Oracle Cloud partner workshop

Sunday Nov 13, 2011

Mainframe as the cloud ?

Everyone seems to jumping on the 'new' (not new at all) idea that a mainframe can be used in the cloud. SD Times article in October 2011 states: "While datacenter utilization can be tricky to optimize above 30% even with virtualization and workload tools, mainframes tend to run at over 80% of capacity."

Wednesday Nov 09, 2011

Forth Key attribute of Cloud Computing - Provisioning

Provisioning the system from end to end - OS, hardware, storage, application, network and datavase need to be self service provisioned. Provisioning is dynamic and self-service provisioning of applications involves deploying applications to your cloud infrastructure with a few mouse clicks. So, when moving to the cloud, application provisioning will be made easier since there are not hundreds or thousands of client machines to deploy too. Self-service provisioning of computing infrastructure in a cloud infrastructure is also very desirable as it can cut down the time it takes to deploy new infrastructure for a new application or scale up/down infrastructure for an existing application. Public cloud service providers like Savvis, Terremark, and AT&T all have self-service portals where users can sign up for cloud services and their compute infrastructure is ready within hours for usage. Oracle Enterprise Manager provides many Application Programming Interfaces (APIs) that can be incorporated into the self-service portals of cloud providers to automate the provisioning of compute infrastructure for Oracle products such as Oracle Fusion Middleware and Oracle database.

Monday Nov 07, 2011

SSD used for robust applications

Interesting article as flash is a key component of Oracle Exadata, Exalogic and new Superclusters.
Flash to achieve high performance
However, this article is about using flash for a 'regular' Oracle database.

Monday Oct 31, 2011

Win a copy of Migrating to the Cloud - follow me on twitter

Win a copy of this book. All you need to do is starting following me on Twitter Tom Laszewski
After two weeks, I will pick two twitter follows. These two follows will receive a free copy of this book:
Migrating to the Cloud

Friday Oct 14, 2011

Win a free Cloud Book - Just follow me on Twitter

Win a copy of this book. All you need to do is starting following me on Twitter Tom Laszewski
After two weeks, I will pick two twitter follows. These two follows will receive a free copy of this book:
Information Integration, Data Migration and Consolidation

Wednesday Aug 24, 2011

Mainframe Cloud ?

The mainframe really was Cloud 1.0. Very good article here: http://www.infoworld.com/d/data-center/new-job-mainframes-hosting-private-clouds-329. Oracle Exadata and Exalogic are Cloud 2.0. Similar to to Cloud 1.0 but much improved: based upon open standards network, storage, relational databases, Java EE and processors.

Wednesday Jun 15, 2011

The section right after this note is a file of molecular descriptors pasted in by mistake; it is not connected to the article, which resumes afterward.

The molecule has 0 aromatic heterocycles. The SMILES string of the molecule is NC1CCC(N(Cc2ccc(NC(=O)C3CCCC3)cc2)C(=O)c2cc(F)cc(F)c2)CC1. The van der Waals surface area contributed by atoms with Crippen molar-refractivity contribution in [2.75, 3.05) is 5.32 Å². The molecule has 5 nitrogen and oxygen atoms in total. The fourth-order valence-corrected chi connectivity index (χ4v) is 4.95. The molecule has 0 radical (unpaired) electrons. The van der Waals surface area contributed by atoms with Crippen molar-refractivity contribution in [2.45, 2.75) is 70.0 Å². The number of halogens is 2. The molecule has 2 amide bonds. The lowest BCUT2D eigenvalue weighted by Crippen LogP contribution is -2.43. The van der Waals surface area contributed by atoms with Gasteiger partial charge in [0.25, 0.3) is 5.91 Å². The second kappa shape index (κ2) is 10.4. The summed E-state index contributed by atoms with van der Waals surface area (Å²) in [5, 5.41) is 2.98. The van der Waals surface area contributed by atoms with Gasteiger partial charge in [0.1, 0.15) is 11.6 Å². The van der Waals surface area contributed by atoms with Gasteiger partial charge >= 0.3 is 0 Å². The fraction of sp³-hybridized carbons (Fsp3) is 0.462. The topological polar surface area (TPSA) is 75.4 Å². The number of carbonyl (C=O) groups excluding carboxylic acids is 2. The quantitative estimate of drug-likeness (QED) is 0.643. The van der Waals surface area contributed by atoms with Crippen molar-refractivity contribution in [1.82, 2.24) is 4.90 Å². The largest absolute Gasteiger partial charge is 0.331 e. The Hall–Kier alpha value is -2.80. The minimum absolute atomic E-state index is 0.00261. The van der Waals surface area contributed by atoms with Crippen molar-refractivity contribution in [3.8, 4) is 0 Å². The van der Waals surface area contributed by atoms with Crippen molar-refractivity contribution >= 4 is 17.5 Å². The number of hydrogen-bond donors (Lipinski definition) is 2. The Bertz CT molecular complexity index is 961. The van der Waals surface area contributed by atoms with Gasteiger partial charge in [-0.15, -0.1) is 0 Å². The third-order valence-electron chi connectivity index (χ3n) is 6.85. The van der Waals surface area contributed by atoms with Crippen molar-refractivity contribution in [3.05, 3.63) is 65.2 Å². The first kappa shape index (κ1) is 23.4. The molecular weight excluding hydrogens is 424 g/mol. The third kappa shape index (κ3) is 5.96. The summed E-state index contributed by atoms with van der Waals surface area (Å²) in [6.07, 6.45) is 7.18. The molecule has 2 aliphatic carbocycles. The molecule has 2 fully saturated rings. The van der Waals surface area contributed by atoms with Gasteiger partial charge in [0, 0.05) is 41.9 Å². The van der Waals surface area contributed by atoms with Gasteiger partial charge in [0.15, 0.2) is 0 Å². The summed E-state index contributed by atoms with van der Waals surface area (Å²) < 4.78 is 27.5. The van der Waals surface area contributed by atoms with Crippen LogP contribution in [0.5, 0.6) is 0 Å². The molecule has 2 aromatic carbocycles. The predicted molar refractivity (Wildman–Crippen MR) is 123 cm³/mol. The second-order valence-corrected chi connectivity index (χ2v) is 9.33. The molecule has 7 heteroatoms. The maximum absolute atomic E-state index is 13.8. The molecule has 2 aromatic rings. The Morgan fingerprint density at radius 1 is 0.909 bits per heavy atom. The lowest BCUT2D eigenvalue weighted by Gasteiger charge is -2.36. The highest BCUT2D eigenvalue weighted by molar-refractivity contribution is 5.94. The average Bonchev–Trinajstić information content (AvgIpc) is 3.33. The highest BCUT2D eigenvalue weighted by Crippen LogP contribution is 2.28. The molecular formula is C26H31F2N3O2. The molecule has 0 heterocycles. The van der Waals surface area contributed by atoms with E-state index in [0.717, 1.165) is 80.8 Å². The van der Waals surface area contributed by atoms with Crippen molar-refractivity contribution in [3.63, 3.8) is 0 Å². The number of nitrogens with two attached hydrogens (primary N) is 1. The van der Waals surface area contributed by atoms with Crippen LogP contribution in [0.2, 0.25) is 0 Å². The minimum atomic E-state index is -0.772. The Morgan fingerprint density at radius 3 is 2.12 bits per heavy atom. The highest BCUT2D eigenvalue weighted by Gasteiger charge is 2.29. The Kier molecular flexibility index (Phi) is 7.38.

Oracle Exalogic VBlock private cloud

The following high level steps (probably others) that would need to be performed to get a the application server software running on a VBlock platform. Because Oracle Exalogic is a hardware and software solution, these steps are not required: 1. Assess your application requirements. This includes what operating systems, database drivers, application server, SOA software, integration software, and application management software is required. 2. Research available component technologies and vendor products. Review the products and technologies from vendors that span operating systems to application management and monitor to application servers. 3. Identify all software components and evaluate their compatibility, required drivers, and vendor certifications. Ensure that the application’s middleware software will work with the hardware you have selected. 4. Obtain application server, management software, and database driver components from vendor(s) for trial use. This includes negotiating with all the vendors to obtain the software required to perform a Proof of Value (POV) or POC. 5. Assemble the software components, including the application software design. 6. Install the base software components sufficient for performing a network test. 7. Test the physical system, working with vendors to identify areas where they will need to supply changes or fixes. 8. Obtain and deploy patches and fixes from software vendors and deploy them to the test system. 9. Repeat steps 7 and 8 until the test environment is stable. 10. Finalize vendor price negotiations, support contracts, and vendor service-level agreements (SLAs). 11. Fully document the platform state and platform-specific operating/maintenance procedures, vendor support engagement practices, and internal triage protocols. 12. Move the system from testing/development to production. 13. Start over when someone changes the application requirements, when a key vendor product is discontinued or reaches end of life (EOL) prematurely, or when a key component vendor is no longer viable. More can be found on migrating to the cloud and how Oracle Exalogic can make migrating to the cloud easier in this book to be released at Oracle OpenWorld: http://www.barnesandnoble.com/w/migrating-to-the-cloud-tom-laszewski/1030832062?ean=9781597496476&itm=1&usri=tom%2blaszewski
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Migrating legacy client/server and mainframe technologies to the Oracle cloud.